Nowadays, the whole farce is made slightly more tolerable on 360 thanks to the 'save anywhere' system, ensuring that you don't have to put up with such arcane mechanics. That said, you can't simply reload a save game when things are going wrong - you have to manually exit the game before it will allow you to do so. Hrmph. Quite what the point of doing that was we'll probably never know.

Dolphin meets Alien.

No apologies

Still, if you're some kind of Ecco apologist who poured their entire childhood into solving its many complex mysteries, then you're doubtlessly wondering why the hell this dribbling idiot is gibbering on about. How dare we urinate on your childhood memories! If this over-hyped relic still means a lot to you, then fair enough - you don't need us to tell you that you imagined having fun with it, and we'd be the first to admit that it's a serviceable conversion that can't be faulted on a technical level. You even get the option to smooth out the graphics, stretch the screen and enhance the audio, which is a plus, and, as we mentioned, the save game ability is a real bonus. You even get achievement points to aim for, which, as we all know, are a curious fascination.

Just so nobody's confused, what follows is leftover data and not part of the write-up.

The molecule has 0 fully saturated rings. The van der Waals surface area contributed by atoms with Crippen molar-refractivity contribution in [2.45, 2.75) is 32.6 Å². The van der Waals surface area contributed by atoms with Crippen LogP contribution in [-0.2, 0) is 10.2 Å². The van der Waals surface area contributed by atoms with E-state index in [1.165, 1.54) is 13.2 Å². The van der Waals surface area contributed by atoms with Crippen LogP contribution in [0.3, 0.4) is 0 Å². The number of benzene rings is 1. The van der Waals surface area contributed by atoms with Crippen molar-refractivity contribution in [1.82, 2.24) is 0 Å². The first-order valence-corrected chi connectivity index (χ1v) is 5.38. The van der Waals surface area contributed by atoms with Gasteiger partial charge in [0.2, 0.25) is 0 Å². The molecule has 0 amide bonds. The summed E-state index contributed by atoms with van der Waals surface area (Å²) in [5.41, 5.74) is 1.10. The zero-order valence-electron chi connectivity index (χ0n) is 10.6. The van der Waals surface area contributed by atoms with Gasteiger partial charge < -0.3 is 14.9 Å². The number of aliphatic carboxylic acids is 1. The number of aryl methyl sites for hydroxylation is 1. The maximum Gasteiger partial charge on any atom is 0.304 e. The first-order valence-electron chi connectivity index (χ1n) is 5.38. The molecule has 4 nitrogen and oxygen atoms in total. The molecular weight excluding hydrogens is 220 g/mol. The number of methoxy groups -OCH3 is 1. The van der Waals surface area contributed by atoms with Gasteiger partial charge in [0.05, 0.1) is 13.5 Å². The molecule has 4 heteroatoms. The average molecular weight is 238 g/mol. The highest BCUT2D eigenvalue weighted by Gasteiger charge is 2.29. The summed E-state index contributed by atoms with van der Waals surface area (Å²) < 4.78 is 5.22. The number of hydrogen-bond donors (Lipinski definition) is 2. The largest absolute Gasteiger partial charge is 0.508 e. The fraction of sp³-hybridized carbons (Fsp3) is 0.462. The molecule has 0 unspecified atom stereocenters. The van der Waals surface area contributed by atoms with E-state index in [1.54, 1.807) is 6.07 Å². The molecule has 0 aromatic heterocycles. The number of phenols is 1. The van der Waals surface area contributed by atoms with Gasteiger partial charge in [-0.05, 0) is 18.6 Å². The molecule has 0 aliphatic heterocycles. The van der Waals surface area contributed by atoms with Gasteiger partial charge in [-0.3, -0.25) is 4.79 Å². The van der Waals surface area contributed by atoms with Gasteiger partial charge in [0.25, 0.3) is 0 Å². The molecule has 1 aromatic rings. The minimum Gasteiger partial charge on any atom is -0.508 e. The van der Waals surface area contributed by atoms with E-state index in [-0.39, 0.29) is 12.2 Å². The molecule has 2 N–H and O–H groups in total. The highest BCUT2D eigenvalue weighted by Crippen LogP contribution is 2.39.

But seriously. Do you really need to delve into this game now? And if so, wouldn't you feel much better about it if you could do so in the company of all sorts of other big Mega Drive names for a fraction of the price? Although you can excuse Sega for trying it on with a true classic like Sonic, foisting dated crap like Ecco on us yet again feels like a monumental waste of everyone's time. Download the free trial if you must, but don't even think about parting with your hard-earned cash for this. It might still look pretty, but Ecco plays like a dog. Avoid avoid-o!

3 / 10

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About the Author
Kristan Reed avatar

Kristan Reed


Kristan is a former editor of Eurogamer, dad, Stone Roses bore and Norwich City supporter who sometimes mutters optimistically about Team Silent getting back together.